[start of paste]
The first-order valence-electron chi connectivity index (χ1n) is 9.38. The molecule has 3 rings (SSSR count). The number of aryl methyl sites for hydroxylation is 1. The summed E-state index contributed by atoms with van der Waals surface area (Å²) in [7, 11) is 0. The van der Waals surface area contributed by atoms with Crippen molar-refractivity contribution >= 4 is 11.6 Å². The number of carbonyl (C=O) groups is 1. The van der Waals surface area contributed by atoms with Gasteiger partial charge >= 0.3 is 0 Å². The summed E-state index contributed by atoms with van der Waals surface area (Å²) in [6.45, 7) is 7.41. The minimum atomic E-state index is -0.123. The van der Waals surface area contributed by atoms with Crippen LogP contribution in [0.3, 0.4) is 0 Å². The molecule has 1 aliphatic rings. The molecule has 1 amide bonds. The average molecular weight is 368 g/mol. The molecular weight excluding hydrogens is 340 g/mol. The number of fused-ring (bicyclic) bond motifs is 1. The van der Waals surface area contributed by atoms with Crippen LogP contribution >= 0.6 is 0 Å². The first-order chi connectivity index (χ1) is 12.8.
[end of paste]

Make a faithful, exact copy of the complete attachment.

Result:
The first-order valence-electron chi connectivity index (χ1n) is 9.38. The molecule has 3 rings (SSSR count). The number of aryl methyl sites for hydroxylation is 1. The summed E-state index contributed by atoms with van der Waals surface area (Å²) in [7, 11) is 0. The van der Waals surface area contributed by atoms with Crippen molar-refractivity contribution >= 4 is 11.6 Å². The number of carbonyl (C=O) groups is 1. The van der Waals surface area contributed by atoms with Gasteiger partial charge >= 0.3 is 0 Å². The summed E-state index contributed by atoms with van der Waals surface area (Å²) in [6.45, 7) is 7.41. The minimum atomic E-state index is -0.123. The van der Waals surface area contributed by atoms with Crippen LogP contribution in [0.3, 0.4) is 0 Å². The molecule has 1 aliphatic rings. The molecule has 1 amide bonds. The average molecular weight is 368 g/mol. The molecular weight excluding hydrogens is 340 g/mol. The number of fused-ring (bicyclic) bond motifs is 1. The van der Waals surface area contributed by atoms with Crippen LogP contribution >= 0.6 is 0 Å². The first-order chi connectivity index (χ1) is 12.8.